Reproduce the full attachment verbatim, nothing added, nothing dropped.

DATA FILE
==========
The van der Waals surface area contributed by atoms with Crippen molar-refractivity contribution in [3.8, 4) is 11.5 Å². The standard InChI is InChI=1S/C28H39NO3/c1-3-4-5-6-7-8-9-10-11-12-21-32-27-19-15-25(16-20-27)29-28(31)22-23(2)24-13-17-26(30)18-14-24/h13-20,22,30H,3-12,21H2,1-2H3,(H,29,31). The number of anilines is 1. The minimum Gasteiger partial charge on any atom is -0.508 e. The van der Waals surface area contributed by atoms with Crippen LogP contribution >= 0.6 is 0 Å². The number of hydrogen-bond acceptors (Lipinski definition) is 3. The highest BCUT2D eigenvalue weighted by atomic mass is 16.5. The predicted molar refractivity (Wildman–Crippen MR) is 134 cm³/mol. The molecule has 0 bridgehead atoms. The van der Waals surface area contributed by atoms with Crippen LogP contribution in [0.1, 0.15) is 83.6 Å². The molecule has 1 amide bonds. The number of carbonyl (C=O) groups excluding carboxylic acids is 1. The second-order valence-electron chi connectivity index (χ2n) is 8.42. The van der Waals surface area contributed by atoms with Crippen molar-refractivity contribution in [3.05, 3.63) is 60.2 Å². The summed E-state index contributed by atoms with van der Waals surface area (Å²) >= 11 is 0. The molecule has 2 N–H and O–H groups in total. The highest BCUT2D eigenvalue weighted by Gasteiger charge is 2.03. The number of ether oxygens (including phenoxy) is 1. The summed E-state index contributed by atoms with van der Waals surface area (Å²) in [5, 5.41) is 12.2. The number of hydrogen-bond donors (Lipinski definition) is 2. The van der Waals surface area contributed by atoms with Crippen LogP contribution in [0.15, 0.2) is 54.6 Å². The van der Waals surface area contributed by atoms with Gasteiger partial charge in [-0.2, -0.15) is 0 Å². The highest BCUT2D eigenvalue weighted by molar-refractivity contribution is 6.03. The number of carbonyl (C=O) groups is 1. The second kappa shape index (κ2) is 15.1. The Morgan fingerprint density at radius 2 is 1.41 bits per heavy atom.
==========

The van der Waals surface area contributed by atoms with Crippen molar-refractivity contribution in [3.8, 4) is 11.5 Å². The standard InChI is InChI=1S/C28H39NO3/c1-3-4-5-6-7-8-9-10-11-12-21-32-27-19-15-25(16-20-27)29-28(31)22-23(2)24-13-17-26(30)18-14-24/h13-20,22,30H,3-12,21H2,1-2H3,(H,29,31). The number of anilines is 1. The minimum Gasteiger partial charge on any atom is -0.508 e. The van der Waals surface area contributed by atoms with Crippen LogP contribution >= 0.6 is 0 Å². The number of hydrogen-bond acceptors (Lipinski definition) is 3. The highest BCUT2D eigenvalue weighted by atomic mass is 16.5. The predicted molar refractivity (Wildman–Crippen MR) is 134 cm³/mol. The molecule has 0 bridgehead atoms. The van der Waals surface area contributed by atoms with Crippen LogP contribution in [0.1, 0.15) is 83.6 Å². The molecule has 1 amide bonds. The number of carbonyl (C=O) groups excluding carboxylic acids is 1. The second-order valence-electron chi connectivity index (χ2n) is 8.42. The van der Waals surface area contributed by atoms with Crippen molar-refractivity contribution in [3.05, 3.63) is 60.2 Å². The summed E-state index contributed by atoms with van der Waals surface area (Å²) >= 11 is 0. The molecule has 2 N–H and O–H groups in total. The highest BCUT2D eigenvalue weighted by Gasteiger charge is 2.03. The number of ether oxygens (including phenoxy) is 1. The summed E-state index contributed by atoms with van der Waals surface area (Å²) in [5, 5.41) is 12.2. The number of hydrogen-bond donors (Lipinski definition) is 2. The van der Waals surface area contributed by atoms with Crippen LogP contribution in [0.15, 0.2) is 54.6 Å². The van der Waals surface area contributed by atoms with Gasteiger partial charge in [-0.2, -0.15) is 0 Å². The highest BCUT2D eigenvalue weighted by molar-refractivity contribution is 6.03. The number of carbonyl (C=O) groups is 1. The second kappa shape index (κ2) is 15.1. The Morgan fingerprint density at radius 2 is 1.41 bits per heavy atom.